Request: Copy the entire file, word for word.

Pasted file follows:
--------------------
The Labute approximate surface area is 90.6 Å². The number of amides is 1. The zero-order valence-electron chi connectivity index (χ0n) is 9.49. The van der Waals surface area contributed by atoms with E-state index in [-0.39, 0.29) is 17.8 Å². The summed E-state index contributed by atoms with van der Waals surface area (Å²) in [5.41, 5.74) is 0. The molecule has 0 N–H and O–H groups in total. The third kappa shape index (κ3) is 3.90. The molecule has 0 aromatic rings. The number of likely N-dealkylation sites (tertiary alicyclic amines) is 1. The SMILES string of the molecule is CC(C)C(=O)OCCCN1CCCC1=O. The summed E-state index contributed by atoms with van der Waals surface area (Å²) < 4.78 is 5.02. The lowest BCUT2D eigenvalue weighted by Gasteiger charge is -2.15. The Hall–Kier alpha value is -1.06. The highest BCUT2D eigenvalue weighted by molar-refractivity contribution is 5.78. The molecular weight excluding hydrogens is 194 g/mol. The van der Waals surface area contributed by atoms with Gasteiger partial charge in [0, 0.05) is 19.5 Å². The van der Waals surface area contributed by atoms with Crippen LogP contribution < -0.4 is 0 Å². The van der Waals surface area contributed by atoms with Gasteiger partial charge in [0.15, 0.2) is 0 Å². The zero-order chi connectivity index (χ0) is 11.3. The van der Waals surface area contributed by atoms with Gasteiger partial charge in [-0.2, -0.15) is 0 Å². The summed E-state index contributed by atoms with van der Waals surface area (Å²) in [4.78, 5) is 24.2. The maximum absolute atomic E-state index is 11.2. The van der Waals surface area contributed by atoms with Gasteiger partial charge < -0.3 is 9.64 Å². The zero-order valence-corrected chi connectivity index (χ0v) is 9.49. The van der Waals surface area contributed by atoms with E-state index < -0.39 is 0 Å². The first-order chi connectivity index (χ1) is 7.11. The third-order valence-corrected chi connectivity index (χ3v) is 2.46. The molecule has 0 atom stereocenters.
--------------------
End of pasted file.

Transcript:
The Labute approximate surface area is 90.6 Å². The number of amides is 1. The zero-order valence-electron chi connectivity index (χ0n) is 9.49. The van der Waals surface area contributed by atoms with E-state index in [-0.39, 0.29) is 17.8 Å². The summed E-state index contributed by atoms with van der Waals surface area (Å²) in [5.41, 5.74) is 0. The molecule has 0 N–H and O–H groups in total. The third kappa shape index (κ3) is 3.90. The molecule has 0 aromatic rings. The number of likely N-dealkylation sites (tertiary alicyclic amines) is 1. The SMILES string of the molecule is CC(C)C(=O)OCCCN1CCCC1=O. The summed E-state index contributed by atoms with van der Waals surface area (Å²) < 4.78 is 5.02. The lowest BCUT2D eigenvalue weighted by Gasteiger charge is -2.15. The Hall–Kier alpha value is -1.06. The highest BCUT2D eigenvalue weighted by molar-refractivity contribution is 5.78. The molecular weight excluding hydrogens is 194 g/mol. The van der Waals surface area contributed by atoms with Gasteiger partial charge in [0, 0.05) is 19.5 Å². The van der Waals surface area contributed by atoms with Crippen LogP contribution < -0.4 is 0 Å². The van der Waals surface area contributed by atoms with Gasteiger partial charge in [0.15, 0.2) is 0 Å². The zero-order chi connectivity index (χ0) is 11.3. The van der Waals surface area contributed by atoms with Gasteiger partial charge in [-0.2, -0.15) is 0 Å². The summed E-state index contributed by atoms with van der Waals surface area (Å²) in [4.78, 5) is 24.2. The maximum absolute atomic E-state index is 11.2. The van der Waals surface area contributed by atoms with Gasteiger partial charge < -0.3 is 9.64 Å². The zero-order valence-corrected chi connectivity index (χ0v) is 9.49. The van der Waals surface area contributed by atoms with E-state index < -0.39 is 0 Å². The first-order chi connectivity index (χ1) is 7.11. The third-order valence-corrected chi connectivity index (χ3v) is 2.46. The molecule has 0 atom stereocenters.